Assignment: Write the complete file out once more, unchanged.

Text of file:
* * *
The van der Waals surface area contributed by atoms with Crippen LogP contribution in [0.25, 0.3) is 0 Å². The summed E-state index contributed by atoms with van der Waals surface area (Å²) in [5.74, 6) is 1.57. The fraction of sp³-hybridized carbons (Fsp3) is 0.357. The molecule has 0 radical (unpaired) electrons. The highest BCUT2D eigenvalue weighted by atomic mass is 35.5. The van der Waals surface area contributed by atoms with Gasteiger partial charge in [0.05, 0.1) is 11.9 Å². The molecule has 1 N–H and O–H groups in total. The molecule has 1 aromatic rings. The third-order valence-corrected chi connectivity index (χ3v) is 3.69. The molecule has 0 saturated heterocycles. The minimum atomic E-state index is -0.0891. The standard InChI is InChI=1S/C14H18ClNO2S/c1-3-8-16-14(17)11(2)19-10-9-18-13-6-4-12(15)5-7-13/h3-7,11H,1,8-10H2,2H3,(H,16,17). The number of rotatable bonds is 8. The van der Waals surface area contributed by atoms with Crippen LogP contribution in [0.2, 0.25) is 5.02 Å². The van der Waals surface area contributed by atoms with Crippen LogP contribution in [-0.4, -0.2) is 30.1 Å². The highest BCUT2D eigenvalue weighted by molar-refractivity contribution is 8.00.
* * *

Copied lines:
The van der Waals surface area contributed by atoms with Crippen LogP contribution in [0.25, 0.3) is 0 Å². The summed E-state index contributed by atoms with van der Waals surface area (Å²) in [5.74, 6) is 1.57. The fraction of sp³-hybridized carbons (Fsp3) is 0.357. The molecule has 0 radical (unpaired) electrons. The highest BCUT2D eigenvalue weighted by atomic mass is 35.5. The van der Waals surface area contributed by atoms with Gasteiger partial charge in [0.05, 0.1) is 11.9 Å². The molecule has 1 N–H and O–H groups in total. The molecule has 1 aromatic rings. The third-order valence-corrected chi connectivity index (χ3v) is 3.69. The molecule has 0 saturated heterocycles. The minimum atomic E-state index is -0.0891. The standard InChI is InChI=1S/C14H18ClNO2S/c1-3-8-16-14(17)11(2)19-10-9-18-13-6-4-12(15)5-7-13/h3-7,11H,1,8-10H2,2H3,(H,16,17). The number of rotatable bonds is 8. The van der Waals surface area contributed by atoms with Crippen LogP contribution in [0.2, 0.25) is 5.02 Å². The van der Waals surface area contributed by atoms with Crippen LogP contribution in [-0.4, -0.2) is 30.1 Å². The highest BCUT2D eigenvalue weighted by molar-refractivity contribution is 8.00.